Sunday, May 15, 2005

Leave Vicky Pollard Alone Already

I'm kind of wigged by how viciously British grownup culture hates its youth. This hoodie business is only the latest and most visibly outrageous manifestation of a tendency that seems quite embedded in the public discourse. Youth are feared and loathed here much more, it seems to me, than in the States, where they're more generally looked on with relatively benign disdain as shiftless, shallow, consumerist, &c. The traditional 'kids today' take.

Here it feels more toxic than that. There's a hysterical, Crucible-esque edge to the magical thinking; do they think hoods provide some kind of malignant incubator for evil thoughts which would otherwise dissipate harmlessly into the atmosphere? It's quite frightening, and somehow self-fulfilling, the way people grab on to these contingent signifiers, fill them up with their own projections and resentments and then use them as truncheons.

Look at this Vicky Pollard thing. This week a 19-year-old girl was ASBO'd from her own home for terrorizing her neighborhood with loud, violent, strangely random--i.e., extreme but also recognizably teenaged--behavior. In all the coverage of the story, she's been repeatedly compared to Vicky Pollard, but on weirdly irrelevant grounds: 'She is like the girl from Little Britain - she always wears her hair in a top-knot with a scrunchy and she even talks a bit like her. We've had enough.'

I put it to you that the axis on which Vicky Pollard functions is almost purely aesthetic. She provides a focus for the visceral aesthetic distaste grownups always feel for youth, and amplifies it into acceptable parody. It's not that Vicky actually does anything so terrifying--mostly she just spouts shite in a ridiculous patois and is socially overbearing, obnoxious and irresponsible. But she isn't a figure who threatens violence. What she is, unforgivably, is obese and ugly and stupid, and that provides a ready metonymy for all the other things people want to think about youth.

A tiny incident from a few weeks back sticks in my mind. I was on a train to Kingston, and the seats all around us were occupied by a gaggle of little suburban goth girls. They spent the ride staring into their little compact mirrors, fixing their lipstick, rubbing on perfume samples from Glamour magazine and talking shite. Straight out of Central Casting, really. Near the end of the ride, one of them accidentally kicked my knee, not very hard. She apologized, and I smiled forgiveness. And she just lit up. Went from hangdog to happy little girl in an instant, and I thought, jesus, what kind of reaction do you normally get for bumping into someone and apologizing?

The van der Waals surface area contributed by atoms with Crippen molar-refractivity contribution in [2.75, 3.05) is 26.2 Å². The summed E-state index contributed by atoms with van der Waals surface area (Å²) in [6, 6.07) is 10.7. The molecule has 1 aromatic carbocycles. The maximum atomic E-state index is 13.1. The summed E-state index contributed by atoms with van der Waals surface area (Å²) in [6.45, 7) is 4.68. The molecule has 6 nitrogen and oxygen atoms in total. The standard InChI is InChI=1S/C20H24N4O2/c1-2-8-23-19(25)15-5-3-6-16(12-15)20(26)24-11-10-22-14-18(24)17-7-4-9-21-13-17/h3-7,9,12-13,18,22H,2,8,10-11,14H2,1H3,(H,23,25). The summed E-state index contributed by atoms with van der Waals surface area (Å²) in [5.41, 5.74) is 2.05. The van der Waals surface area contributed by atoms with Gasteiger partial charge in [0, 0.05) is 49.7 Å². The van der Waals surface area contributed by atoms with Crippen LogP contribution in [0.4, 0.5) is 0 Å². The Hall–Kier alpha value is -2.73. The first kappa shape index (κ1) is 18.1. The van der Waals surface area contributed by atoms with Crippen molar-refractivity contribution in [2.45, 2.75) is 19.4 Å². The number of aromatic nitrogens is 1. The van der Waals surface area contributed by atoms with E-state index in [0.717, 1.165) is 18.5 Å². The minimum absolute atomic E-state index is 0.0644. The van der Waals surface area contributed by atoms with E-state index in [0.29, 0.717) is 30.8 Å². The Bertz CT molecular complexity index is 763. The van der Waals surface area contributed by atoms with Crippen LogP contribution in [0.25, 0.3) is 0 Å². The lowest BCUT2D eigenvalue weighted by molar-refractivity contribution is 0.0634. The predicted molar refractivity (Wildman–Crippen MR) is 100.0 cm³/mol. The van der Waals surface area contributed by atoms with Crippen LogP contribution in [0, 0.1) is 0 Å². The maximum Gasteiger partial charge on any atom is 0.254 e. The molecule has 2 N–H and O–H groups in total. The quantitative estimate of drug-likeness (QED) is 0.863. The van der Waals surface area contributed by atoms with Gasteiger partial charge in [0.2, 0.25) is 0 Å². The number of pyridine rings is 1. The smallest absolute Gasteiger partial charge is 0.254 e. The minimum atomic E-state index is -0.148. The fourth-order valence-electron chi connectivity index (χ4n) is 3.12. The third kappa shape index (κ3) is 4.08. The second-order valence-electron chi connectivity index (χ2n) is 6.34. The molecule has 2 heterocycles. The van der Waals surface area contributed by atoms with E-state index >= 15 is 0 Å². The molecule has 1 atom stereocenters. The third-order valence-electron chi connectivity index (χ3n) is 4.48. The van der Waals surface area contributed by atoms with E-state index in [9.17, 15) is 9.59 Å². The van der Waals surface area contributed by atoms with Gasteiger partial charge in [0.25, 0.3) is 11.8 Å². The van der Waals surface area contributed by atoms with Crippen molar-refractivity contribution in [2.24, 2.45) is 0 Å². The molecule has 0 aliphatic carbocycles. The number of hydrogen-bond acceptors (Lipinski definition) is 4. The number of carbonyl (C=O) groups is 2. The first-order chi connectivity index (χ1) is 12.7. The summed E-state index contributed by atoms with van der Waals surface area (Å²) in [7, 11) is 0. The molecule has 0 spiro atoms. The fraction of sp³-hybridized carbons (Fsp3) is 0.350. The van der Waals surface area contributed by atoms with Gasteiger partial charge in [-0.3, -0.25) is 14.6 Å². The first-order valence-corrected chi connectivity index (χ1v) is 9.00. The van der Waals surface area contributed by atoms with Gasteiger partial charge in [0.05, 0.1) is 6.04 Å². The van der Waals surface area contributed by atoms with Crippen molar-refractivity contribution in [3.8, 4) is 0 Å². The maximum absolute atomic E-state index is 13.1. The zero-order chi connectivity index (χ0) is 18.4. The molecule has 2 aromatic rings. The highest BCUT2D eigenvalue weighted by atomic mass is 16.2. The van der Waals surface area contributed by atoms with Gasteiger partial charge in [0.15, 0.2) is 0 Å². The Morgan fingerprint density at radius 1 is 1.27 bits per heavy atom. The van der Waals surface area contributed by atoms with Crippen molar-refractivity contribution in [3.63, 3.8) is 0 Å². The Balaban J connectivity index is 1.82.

What's that about? Well, it's Boomers, innit. With their whole complicated, upfucked, unresolved youth thing. They teeter on a knife-edge between, on the one hand, desperately wanting to hang on to youth's license and privilege (especially now they've got the money to seriously indulge it), and on the other desperately needing to assert the authority of their grownupness, in which they never quite seem to wholeheartedly believe.

It's exactly no coincidence at all that Tony's framing this latest program of social totalitarianism in terms of 'respect'. It's always going to be about respect for them, because they don't sit in the grownup seat comfortably. They're just like that weak boss who constantly chews your ass out needlessly in an attempt to affirm her own standing. They are, in fact, David Brent, with all their Stones-listening, Woodstock-reminiscing, hair-loss-concealing bids for cool, in unstable coexistence with an ugly whiplash reflex to defend their political and cultural turf. It's their pathological fear of losing hegemony over the currency of hip youth culture that fuels their savage spite against its rightful owners.

The power-grownups of today are both jealous of and horribly threatened by youth, especially as their own children grow up and the youth becomes half a generation removed, thereby losing the brainstem claim that kept us Seventies babies from being eaten like hamsters. Youth who are not one's own children take on a hateful foreignness that is presumed to be their own fault, and to warrant a truly chilling response of alienation, fear and vilification.

It makes me sad, because I think there's a lot of truth in the notion that people live up to your expectations of them. If you're already damned and outcast as an evil hoodie-wearing yob, what's the percentage in not?

Besides, am I the only one who thinks happy-slapping can, given the proper victim, be kind of hilarious?

Weblog Commenting and Trackback by